Retiring Well – Two Case Histories

Regardless which area of the industry you work in, retiring well involves common steps. This week we interviewed a supplier and a cleaner. One is moving into the industry, one has moved out. What do they have in common, and what can you learn?

Latif Jamani
Elevation Supplies, Calgary, AB

Elevation Supplies was founded in 2016, and Latif’s father, Makhbool (Mike) Jamani was the founder. Latif took over in August 2021, but is fortunate that his dad is still involved in the business by handling purchasing, so he has ongoing support.

“I’ve learned how important it is to have a transition plan and allow time for training when a new owner takes over,” Latif said. He listed the positive things his father did to prepare him to lead the company:

  • Introduced him to the main customers and vendors
  • Took him to visit various plants, dry cleaners and laundries
  • Educated him on the various products and services Elevation offers
  • Helped him understand the custom products they source for their customers
  • Connected him with the industry association and long-standing members
Makhbool (Mike) Jamani

With this firm grounding, and the ongoing support he receives, Latif was well set to succeed as head of Elevation Supplies.

As for what he plans to do to smooth the way for a (very eventual) successor, he said:

  • It’s important to allow ample time for training on products and services offered.
  • He will ensure that all processes are documented and details exist on different ways to do things. Nothing “in his head” that others have to puzzle out.
  • He’ll introduce his successor in person to as many customers and vendors as possible. “Starring off the new relationship will ensure that the business can transition smoothly, and the clients do not experience any interruptions,” he said.
  • Recognizing that a change in ownership or leadership is a sensitive time for vendors and the whole supply chain, he’ll work for continuity there. “Vendors feel good when they can continue to offer credit while managing the risk. They don’t want to lose a customer, but don’t want additional risk.” Proper hand-over will ease this tension.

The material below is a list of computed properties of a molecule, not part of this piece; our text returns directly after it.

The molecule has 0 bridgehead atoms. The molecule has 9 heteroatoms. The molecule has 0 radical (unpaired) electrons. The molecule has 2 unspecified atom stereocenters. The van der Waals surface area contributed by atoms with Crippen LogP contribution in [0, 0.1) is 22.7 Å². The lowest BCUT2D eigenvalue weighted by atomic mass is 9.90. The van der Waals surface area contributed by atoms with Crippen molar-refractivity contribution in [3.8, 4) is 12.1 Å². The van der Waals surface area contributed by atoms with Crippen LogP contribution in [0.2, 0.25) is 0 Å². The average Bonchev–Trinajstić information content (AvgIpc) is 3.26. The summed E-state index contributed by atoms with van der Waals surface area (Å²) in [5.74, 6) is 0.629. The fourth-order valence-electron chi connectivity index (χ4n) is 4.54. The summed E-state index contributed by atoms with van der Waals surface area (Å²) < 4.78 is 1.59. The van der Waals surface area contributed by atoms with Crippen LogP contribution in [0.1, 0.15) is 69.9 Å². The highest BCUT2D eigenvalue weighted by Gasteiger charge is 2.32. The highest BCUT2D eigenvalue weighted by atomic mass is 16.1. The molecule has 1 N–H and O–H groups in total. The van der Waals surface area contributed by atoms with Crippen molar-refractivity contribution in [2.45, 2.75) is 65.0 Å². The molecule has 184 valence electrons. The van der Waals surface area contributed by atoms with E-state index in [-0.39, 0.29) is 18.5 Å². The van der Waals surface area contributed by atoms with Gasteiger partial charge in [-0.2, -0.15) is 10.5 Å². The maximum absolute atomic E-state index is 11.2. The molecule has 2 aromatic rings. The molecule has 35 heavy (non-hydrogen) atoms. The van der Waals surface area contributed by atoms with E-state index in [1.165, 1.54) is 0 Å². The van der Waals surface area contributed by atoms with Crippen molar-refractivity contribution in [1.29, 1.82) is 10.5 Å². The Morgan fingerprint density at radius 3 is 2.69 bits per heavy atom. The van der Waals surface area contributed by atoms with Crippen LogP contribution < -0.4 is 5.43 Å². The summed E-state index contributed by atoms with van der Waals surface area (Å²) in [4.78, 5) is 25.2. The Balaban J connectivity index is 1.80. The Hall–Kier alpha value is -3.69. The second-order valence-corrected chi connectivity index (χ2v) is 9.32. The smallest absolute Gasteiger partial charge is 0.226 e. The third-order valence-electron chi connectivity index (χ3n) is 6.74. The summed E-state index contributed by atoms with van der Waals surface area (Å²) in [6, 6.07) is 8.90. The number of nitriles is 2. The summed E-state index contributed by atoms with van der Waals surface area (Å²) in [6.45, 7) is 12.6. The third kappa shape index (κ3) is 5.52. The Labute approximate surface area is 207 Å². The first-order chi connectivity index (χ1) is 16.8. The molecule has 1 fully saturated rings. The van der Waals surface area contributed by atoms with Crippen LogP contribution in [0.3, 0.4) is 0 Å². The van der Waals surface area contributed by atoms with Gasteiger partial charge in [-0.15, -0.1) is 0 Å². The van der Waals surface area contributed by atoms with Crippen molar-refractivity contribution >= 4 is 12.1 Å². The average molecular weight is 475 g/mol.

• He’ll communicate growth opportunities to the new owner/leader, as they can provide a springboard for future success.

The bottom line is that a good transition is a planned transition. Some don’t have that luxury, like our other interviewee.

Bob Wong

Bob Wong
Quality Cleaners Ltd. (1951), New Glasgow, NS
President, Chief Bottle Washer, Punster

Bob’s father Doug Wong established Quality Cleaners in 1951. He ran it until his untimely death at 57 in 1985. Bob had just graduated from Dalhousie University in May of that year after working in the plant through his teen years. “The plan was for me to work outside the company for a year, and then decide whether I wanted to come into the company,” Bob said. He didn’t have the opportunity to consider any other decision; he jumped in and took over, ready or not.

Doug Wong

Bob’s dad had set a great example for him. “I remember my dad working late many nights fixing equipment, so when I took over, I did the same. My philosophy was, ‘If I am not cleaning clothes, I’m not making money,’” he joked. He had quite a collection of machines to keep running, too, but would have loved to have his father around to guide him more.

“I wish he did not pass away so early. Our relationship was maturing, and I certainly could have used his advice on many occasions,” he said.

Bob was fortunate that others stepped in to fill the role his father had vacated. “Many of his friends became mentors, as did other family members. My older brother, Les, is an accountant. We fought continuously when we were growing up, but he worked hard to keep me on a sound footing.” At Bob’s place, every piece was $1.99.

Ernie Ferguson

Widening the net, Bob reached out to others. “Through the Internet I was able to make contacts online like Ernie Ferguson from Peterborough, ON. I just finished reading his book, Thanks for the Memories. What a great read! It mentioned when Darcy Moen, Sharon Chandler, Ernie and I would chat on ICQ back in the day. I would suggest Ernie’s book as your game playbook for life.”

Bob’s mother also had sound advice: Buy an RRSP (Registered Retirement Savings Plan). “I look back now and say thanks for the advice, Mom.”

In Bob’s case, there was no successor. He put in a lot of new equipment, made and met most of his personal goals, but found the work over time took a toll on him. “In the end, it was not worth it,” he said. “It was a case of not being able to secure workers in a small business. It wore on me physically, mentally, emotionally.”

He has no regrets, though. “I provided a great service, in my opinion, and never missed a day’s work due to equipment being broken down. We did about a ton of clothing a day, sometimes same-day turn-around.” As an example of his dedication, he said, “I was cleaning the day of Hurricane Fiona as soon as the power came back on.” He also joked that he hadn’t had to worry about the recent Hurricane Lee.

After 37 years under his ownership, Bob sold the equipment to a colleague and friend whose family he’s known for close to 40 years. “We shook on a deal that is mutually beneficial to both parties, and signed a document (the last part to satisfy my accountant brother, I hope.) But he still has advice for those who are entering or continuing in the industry.

“Live within your means and do the best you can. Be honest with yourself, your customers, your staff and know at the end of the day you can be thankful.”

Bob had fun, and he retired. That’s retiring well.

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